Oral and maxillofacial trauma can vary from an abscessed tooth caused by a minor fall to pan-facial injuries in the setting of a polytraumatized patient involved in a car collision.
The dental expert is in charge of treating facial injuries. These specialists must be well-trained in emergency treatment, acute therapy, and long-term rebuilding and rehab – not only physically but also emotionally.
Oral and maxillofacial surgeons are particularly prepared to manage and treat facial injuries due to their training, expertise, and experience. Face injuries, by definition, cause a great deal of emotional as well as physical damage to patients.
The science and philosophy of healing these injuries need specialized training that includes “hands-on” experience, and a grasp of how the therapy delivered will affect the patient’s long-term health and appearance. In this article, we learn about oral trauma and maxillofacial surgery with industry insight from Dr. Jay Johannigman.
Maxillofacial trauma or facial trauma relates to any damage to the tissues or bones, primarily of the jaw and face. Car accidents, slips and falls, dog wounds, blisters, and participation in sports can all result in these sorts of harms. The following are examples of common traumatic injuries to the face:
- Orbital or ocular (bones surrounding your eyes) fracture
- Cheekbone fracture
- Jaw fracture
- A fractured brow
- Nose fracture
- Dental injuries, such as broken or missing teeth
- Fractures in the bone that surrounds your teeth
- Tumors, etc.
Suturing is used to treat soft tissue wounds such as gashes on the cheek. Aside from the apparent issue of giving the greatest cosmetic outcome possible, attention is paid to inspecting for and treating damage to the area such as facial nerves, oropharynx, and salivary ducts, or outflow channels.
Cracks of the face’s bone fragments are treated in the same way as breaks of other areas of the body are. The precise manner of therapy is influenced by several criteria, including the location of the fracture, the extent of the fracture, the patient’s age, and overall health. Whenever an arm or leg is shattered, a cast is frequently used to support the bone and facilitate normal healing. Because a cast cannot be applied to the face, different methods of stabilizing facial fractures have been devised.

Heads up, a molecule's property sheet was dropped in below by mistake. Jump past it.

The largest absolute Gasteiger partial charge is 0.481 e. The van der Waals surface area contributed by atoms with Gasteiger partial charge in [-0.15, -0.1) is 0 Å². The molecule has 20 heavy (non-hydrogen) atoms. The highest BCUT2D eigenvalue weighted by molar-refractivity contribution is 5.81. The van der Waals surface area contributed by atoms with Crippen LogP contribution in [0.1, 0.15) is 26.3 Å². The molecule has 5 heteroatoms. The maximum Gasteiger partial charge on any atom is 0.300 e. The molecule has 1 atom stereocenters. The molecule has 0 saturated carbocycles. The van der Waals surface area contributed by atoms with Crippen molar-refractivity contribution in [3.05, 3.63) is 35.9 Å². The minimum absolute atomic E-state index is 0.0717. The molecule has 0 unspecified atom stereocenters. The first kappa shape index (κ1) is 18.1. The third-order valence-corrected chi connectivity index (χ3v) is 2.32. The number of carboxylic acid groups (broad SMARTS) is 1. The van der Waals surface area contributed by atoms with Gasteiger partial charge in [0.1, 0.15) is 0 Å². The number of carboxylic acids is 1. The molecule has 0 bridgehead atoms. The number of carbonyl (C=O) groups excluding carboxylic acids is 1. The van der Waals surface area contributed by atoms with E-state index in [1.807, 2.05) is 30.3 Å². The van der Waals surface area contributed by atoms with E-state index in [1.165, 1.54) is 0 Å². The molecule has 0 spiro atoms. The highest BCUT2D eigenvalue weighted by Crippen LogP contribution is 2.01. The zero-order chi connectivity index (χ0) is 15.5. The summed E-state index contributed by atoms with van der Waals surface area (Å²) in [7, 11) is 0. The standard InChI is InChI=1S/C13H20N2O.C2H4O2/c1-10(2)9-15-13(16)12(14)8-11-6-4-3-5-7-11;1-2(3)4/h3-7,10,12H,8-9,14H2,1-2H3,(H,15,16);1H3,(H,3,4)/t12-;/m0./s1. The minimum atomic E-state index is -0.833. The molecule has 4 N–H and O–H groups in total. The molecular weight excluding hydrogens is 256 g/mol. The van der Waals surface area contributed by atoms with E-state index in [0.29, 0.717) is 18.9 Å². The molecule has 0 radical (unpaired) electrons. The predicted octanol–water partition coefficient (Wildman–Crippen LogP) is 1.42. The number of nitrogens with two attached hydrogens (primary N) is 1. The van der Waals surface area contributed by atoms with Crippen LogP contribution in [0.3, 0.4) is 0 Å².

For some upper and/or lower jaw injuries, one of these possibilities is to wire the jaws together. Other forms of jaw fractures are effectively treated and sustained by surgical implantation of tiny metal plates at the affected spot.
“Facial fractures should be treated in a comprehensive and predictable way. More essential, the patient’s physical features should be impacted as little as possible. Every effort is made to access the facial bones using the fewest incisions possible. Simultaneously, any incisions that are required are planned to be tiny and, where feasible, are positioned such that the resulting scar is covered.” Stated Dr. Jay Johannigman.
Independent dental injuries are fairly prevalent and may need the knowledge of several dental professionals. Oral surgeons are typically involved in the treatment of fractures in the underlying bone as well as the transplanting of teeth that were misplaced or knocked off. These sorts of fractures are addressed with one of many splinting methods, i.e., stabilizing by wiring or bonding teeth together. If a tooth is knocked out, put it in saltwater or milk. The sooner the tooth is replaced in the dental socket, the higher its chances of survival.
The effective treatment of facial wounds is now the domain of professionals trained in emergency medical care, acute therapy, long-term repair, and client therapy.
About Jay Johannigman
Jay A. Johannigman, M.D. is a military trauma and critical care surgeon based in Texas. He is the Chief Medical Officer for Knight Aerospace based in San Antonio. Dr. Jay Johannigman has over 38 years of experience in the medical field and is the former director of the University of Cincinnati Medical Center for nearly two decades. As a member of the United States Army Reserves, Dr. Johannigman taught at the F. Edward Hebert School of Medicine in the department of surgery.